Hyundai Motor, foundation fund history center

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Hyundai Motor, foundation fund history center

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From left: Jane Harman, president of Woodrow Wilson Center; Ahn Ho-young, Korean Ambassador to the United States; Lee Kwang-guk, head of Hyundai Motor’s Washington office; and Korea Foundation President Yu Hyun-seok attend the opening ceremony of the Hyundai Motor-KF Center for Korean History and Public Policy in Washington. Provided by Hyundai Motor

Hyundai Motor and the Korea Foundation, an institution under the Korean Ministry of Foreign Affairs, have signed an agreement with Woodrow Wilson International Center for Scholars, a leading U.S. think tank, to create a center dedicated to researching contemporary Korean history. It will be the first time such a program is established at the center.

According to Hyundai Motor Group and the Korea Foundation’s Washington office on Thursday, the company, foundation and center agreed to open a research center to study Korean history and public policy.

The program will include an annual symposium in Washington on current issues related to Korea and recruit prominent Korean scholars and experts for a research fellowship. It will also operate a research program to study U.S.-Korea political relations, trade and business, and develop a curriculum for U.S. high school and college students.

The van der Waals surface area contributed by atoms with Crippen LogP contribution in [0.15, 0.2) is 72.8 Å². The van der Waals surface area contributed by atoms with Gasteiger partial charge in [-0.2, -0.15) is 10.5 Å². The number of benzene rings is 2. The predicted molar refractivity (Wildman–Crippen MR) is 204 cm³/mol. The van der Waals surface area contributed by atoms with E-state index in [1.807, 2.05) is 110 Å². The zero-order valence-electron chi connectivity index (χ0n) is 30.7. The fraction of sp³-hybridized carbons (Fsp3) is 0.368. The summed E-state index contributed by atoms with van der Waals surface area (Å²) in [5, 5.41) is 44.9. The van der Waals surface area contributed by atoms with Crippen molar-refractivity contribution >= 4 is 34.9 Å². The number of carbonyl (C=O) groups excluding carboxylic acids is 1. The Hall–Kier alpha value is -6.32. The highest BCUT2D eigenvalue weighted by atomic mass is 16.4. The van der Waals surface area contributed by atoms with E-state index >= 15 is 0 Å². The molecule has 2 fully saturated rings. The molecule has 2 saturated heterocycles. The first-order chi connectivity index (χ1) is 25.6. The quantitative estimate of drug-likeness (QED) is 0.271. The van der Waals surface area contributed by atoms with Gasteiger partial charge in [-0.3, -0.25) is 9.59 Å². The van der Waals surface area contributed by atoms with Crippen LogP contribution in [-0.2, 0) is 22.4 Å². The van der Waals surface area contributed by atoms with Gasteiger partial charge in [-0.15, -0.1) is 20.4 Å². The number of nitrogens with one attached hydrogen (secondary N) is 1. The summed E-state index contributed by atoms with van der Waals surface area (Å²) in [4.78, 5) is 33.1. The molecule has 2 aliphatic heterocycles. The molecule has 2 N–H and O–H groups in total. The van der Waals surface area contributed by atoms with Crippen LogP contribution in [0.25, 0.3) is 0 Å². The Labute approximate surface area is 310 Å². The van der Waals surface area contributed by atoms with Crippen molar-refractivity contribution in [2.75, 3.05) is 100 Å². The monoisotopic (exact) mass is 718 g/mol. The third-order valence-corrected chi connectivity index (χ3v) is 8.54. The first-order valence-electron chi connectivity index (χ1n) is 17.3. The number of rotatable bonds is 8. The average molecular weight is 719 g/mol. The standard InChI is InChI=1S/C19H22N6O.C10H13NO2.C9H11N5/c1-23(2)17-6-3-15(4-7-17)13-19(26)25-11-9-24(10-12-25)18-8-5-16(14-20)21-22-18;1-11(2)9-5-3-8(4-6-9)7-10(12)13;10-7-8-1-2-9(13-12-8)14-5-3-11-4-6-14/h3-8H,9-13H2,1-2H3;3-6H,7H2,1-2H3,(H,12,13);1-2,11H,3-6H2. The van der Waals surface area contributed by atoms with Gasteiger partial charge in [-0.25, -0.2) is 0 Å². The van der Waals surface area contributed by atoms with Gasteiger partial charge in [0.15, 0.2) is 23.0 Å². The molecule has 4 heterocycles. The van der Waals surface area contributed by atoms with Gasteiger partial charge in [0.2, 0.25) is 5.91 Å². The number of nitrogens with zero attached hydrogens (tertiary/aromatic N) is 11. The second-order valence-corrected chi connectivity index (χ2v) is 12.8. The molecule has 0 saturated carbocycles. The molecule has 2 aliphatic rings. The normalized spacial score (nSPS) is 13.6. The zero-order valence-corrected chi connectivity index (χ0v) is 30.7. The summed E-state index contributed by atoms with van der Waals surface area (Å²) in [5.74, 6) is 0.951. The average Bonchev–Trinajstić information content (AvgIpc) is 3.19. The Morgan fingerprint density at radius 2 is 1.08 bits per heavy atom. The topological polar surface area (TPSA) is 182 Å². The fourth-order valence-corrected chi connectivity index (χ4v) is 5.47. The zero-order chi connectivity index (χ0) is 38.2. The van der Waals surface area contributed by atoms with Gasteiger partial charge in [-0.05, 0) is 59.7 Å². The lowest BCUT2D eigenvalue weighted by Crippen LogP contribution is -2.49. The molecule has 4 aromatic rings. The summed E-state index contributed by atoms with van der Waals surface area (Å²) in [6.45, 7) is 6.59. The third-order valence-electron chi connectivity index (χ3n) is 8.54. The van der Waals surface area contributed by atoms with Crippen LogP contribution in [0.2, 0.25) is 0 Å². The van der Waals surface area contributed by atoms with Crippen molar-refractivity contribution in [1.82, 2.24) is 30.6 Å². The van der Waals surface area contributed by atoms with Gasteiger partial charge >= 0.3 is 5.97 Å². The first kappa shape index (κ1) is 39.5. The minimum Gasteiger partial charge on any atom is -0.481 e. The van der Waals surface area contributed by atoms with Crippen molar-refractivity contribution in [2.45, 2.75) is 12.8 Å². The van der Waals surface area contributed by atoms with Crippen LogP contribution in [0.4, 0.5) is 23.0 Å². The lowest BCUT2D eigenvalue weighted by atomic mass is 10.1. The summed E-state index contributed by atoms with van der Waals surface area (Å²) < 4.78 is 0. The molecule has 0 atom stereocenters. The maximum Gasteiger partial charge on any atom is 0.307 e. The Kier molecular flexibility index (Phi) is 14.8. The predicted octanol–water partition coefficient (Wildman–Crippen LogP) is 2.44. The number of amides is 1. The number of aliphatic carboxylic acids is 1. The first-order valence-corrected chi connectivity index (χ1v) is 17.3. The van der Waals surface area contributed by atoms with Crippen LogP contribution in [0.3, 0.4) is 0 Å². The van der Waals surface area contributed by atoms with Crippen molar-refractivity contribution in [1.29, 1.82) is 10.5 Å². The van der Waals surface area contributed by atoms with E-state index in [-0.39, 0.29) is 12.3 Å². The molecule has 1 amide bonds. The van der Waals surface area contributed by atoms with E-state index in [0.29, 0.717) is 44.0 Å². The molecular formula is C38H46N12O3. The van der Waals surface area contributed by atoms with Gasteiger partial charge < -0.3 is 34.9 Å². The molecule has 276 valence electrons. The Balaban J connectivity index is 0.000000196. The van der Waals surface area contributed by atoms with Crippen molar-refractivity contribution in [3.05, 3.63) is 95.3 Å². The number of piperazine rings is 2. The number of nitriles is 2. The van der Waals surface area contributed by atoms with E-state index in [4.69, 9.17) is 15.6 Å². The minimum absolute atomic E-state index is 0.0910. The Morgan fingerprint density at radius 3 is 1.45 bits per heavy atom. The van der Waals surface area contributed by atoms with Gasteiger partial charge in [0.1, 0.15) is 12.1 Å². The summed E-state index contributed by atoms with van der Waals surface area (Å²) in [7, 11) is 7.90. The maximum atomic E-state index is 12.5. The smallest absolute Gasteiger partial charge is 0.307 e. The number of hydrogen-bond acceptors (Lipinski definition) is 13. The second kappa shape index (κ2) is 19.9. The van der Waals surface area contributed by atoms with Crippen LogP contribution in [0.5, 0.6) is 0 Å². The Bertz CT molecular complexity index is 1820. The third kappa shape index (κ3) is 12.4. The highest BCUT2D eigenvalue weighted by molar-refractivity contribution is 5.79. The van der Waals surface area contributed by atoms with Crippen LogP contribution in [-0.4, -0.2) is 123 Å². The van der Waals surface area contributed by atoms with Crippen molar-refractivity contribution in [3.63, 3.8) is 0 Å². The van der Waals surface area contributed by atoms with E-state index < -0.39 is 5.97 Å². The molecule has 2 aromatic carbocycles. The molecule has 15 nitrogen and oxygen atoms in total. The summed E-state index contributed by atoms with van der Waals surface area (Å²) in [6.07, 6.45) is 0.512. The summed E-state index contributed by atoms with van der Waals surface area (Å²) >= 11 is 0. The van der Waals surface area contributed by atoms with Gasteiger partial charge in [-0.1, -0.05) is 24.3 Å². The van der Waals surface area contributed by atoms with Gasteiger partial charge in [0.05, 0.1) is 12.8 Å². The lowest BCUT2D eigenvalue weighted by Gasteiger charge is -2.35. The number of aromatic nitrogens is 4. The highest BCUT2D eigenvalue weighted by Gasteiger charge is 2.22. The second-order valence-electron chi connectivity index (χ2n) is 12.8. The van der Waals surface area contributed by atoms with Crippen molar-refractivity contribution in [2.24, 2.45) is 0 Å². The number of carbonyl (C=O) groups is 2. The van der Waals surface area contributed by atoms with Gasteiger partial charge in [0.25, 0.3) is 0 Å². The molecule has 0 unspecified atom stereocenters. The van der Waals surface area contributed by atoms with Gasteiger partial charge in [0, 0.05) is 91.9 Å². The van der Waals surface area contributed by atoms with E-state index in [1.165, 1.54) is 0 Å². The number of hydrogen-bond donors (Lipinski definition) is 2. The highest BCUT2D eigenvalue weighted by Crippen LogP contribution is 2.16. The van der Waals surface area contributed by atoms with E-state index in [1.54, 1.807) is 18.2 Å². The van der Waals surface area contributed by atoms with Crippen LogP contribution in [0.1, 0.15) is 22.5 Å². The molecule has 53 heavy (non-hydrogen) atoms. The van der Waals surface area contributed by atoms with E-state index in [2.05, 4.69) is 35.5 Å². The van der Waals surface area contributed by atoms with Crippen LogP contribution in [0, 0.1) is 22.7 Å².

More specifically, the research center will analyze previously classified diplomatic documents from the United States, Russia and China related to the Korean Peninsula that have been made public, as well as examine ties between Japan and the two Koreas.

The Korean automotive giant will donate $2 million and the Korea Foundation $1 million to establish the Hyundai Motor-KF Center for Korean History and Public Policy.

“We hope that this will expand the understanding of U.S. opinion leaders on Korea and Korean companies,” said a Hyundai Motor official.

The Woodrow Wilson Center is a public policy research center established in 1968. Last year, it ranked among the top five think thanks in the United States and the top 10 in the world.

The head of the center is Jane Harman, a former Democratic representative from California who served nine terms in Congress and was once considered a candidate to be director of the U.S. Central Intelligence Agency. Its members include Secretary of State John Kerry, Secretary of Education Arne Duncan and Secretary of Health and Human Services Sylvia Mathews Burwell.


BY LEE HO-JEONG, KIM YOUNG-MIN [lee.hojeong@joongang.co.kr]

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